FROM Members m
JOIN Players p ON m.player_id = p.id
GROUP BY Pair;
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Here is the PostgreSQL version of your SQLFiddle: sqlfiddle.com/#!12/4ae8b/6 –  a_horse_with_no_name Nov 15 '12 at 12:37
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Since the question is not tagged a specific DBMS, here's a "standards-compliant" solution - it stays away from FOR-XML, GROUP_CONCAT and LISTAGG tricks. It works for only up to 3 members in a "pair" (set). The code works as-is in PostgreSQL.

SELECT m1.Pair,
       p1.name || ' - ' || p2.name ||
              COALESCE(' - ' || p3.name, '') AS Names
FROM Members m1
JOIN Members m2 on m1.pair = m2.pair and m1.player_id < m2.player_id
LEFT JOIN Members m3 on m2.pair = m3.pair and m2.player_id < m3.player_id
JOIN Players p1 ON m1.player_id = p1.id
JOIN Players p2 ON m2.player_id = p2.id
LEFT JOIN Players p3 ON m3.player_id = p3.id
WHERE p3.id is not null or NOT EXISTS (
  SELECT *
  FROM Members m4
  WHERE m4.pair=m2.pair
  AND m4.player_id NOT IN (m1.player_id,m2.player_id))
ORDER BY m1.Pair;

The problem with standards is that, well, there are many. See here for conformance the string concatenation operator (||). For this solution to be applied to MySQL, the top bit has to be written using CONCAT()

SELECT m1.Pair,
       CONCAT(p1.name, ' - ', p2.name,
              COALESCE(Concat(' - ', p3.name), '')) AS Names

SQL Server uses the + operator.
Note: Even though SQL Server 2012 supports the CONCAT() function, it implements the same Oracle bug, i.e. CONCAT(' - ', NULL) => ' - ' instead of NULL.

SELECT m1.Pair,
       p1.name + ' - ' + p2.name +
              COALESCE(' - ' + p3.name, '') AS Names

Oracle will require a CASE statement to get around the concatenation-with-NULL bug mentioned above.

SELECT m1.Pair,
       p1.name || ' - ' || p2.name ||
       CASE when p3.name is null then '' else ' - ' || p3.name END AS Names

Performance

Despite the NOT EXISTS anti-semijoin, when put against Kevin and Matt's SQL Server solutions, it produces an estimated query cost of

Matt:Kevin:Richard = 24%: 65% : 11%


PostgreSQL 9.1+, SQL Server 2012+, Oracle, MySQL, DB2

The following query (SQLFiddle) proposed by Leigh in the comments works on all the listed DBMS:

SELECT m1.Pair
   , CONCAT(CONCAT(CONCAT(p1.name, ' - '), p2.name),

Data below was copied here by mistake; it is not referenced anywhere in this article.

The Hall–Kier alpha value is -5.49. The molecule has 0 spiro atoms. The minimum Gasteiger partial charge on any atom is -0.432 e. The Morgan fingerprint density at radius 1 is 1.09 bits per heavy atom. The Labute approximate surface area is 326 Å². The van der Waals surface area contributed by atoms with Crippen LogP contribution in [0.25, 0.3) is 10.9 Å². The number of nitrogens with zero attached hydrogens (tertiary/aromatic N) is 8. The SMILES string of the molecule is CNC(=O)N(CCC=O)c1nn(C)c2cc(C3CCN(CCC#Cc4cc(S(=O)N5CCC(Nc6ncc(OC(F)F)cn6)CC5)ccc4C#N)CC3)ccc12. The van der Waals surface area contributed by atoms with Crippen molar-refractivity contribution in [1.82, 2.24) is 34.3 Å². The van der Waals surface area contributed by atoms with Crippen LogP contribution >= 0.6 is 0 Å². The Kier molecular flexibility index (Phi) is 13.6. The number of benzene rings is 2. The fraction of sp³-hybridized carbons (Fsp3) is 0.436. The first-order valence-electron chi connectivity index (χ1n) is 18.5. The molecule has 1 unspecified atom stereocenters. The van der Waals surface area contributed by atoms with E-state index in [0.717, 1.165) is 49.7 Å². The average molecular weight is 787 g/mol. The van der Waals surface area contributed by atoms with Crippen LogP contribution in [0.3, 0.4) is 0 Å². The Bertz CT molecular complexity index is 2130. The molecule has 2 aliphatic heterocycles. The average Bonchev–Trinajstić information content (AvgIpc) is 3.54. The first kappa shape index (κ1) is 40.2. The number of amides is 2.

COALESCE((SELECT CONCAT(' - ', p3.name) FROM Players p4 WHERE p4.id = p3.id),'')) AS Names
FROM Members m1
JOIN Members m2 on m1.pair = m2.pair and m1.player_id < m2.player_id
LEFT JOIN Members m3 on m2.pair = m3.pair and m2.player_id < m3.player_id
JOIN Players p1 ON m1.player_id = p1.id
JOIN Players p2 ON m2.player_id = p2.id
LEFT JOIN Players p3 ON m3.player_id = p3.id
WHERE p3.id is not null or NOT EXISTS (
  SELECT *
  FROM Members m4
  WHERE m4.pair=m2.pair
  AND m4.player_id NOT IN (m1.player_id,m2.player_id))
ORDER BY m1.Pair

The real trick is in getting the string concatenation correct, SQL Server is the last on the list to add a CONCAT() function. However, a function by the same name across 5 DBMS is by no means a standard, since it behaves differently. Already mentioned above is that Oracle treats NULLs in CONCAT as empty strings (''), and PostgreSQL requires that operands are strings (will not auto-cast).

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+1 for a very complete answer an for showing another option. That said, I think that this solution is rather limited to the example posted and is difficult to create a solution with an unknown number of elements to concatenate –  Lamak Nov 15 '12 at 2:21
    
@Lamak So you're saying it's not an answer to a question titled "may have 3 players"? –  孔夫子 Nov 15 '12 at 2:40
    
Nope, I do think that is a very thorough answer, thats why I upvoted it; if I thougt otherwise I would'nt have –  Lamak Nov 15 '12 at 12:13
    
Very nice. concat() is actaully a standard function and one of the few things that does exist in nearly all DBMS. So it could be used to write "portable" SQL to a certain extent. And the "not null" problem can be handled by using the standard coalesce() function (which is a bit more compact than a CASE) –  a_horse_with_no_name Nov 15 '12 at 12:34
    
@a_h Coalesce? I can't see how that handles the COALESCE(' - ' || p3.name, '') part for Oracle. When p3.name is null, it leaves the unwanted ' - ' –  孔夫子 Nov 15 '12 at 12:38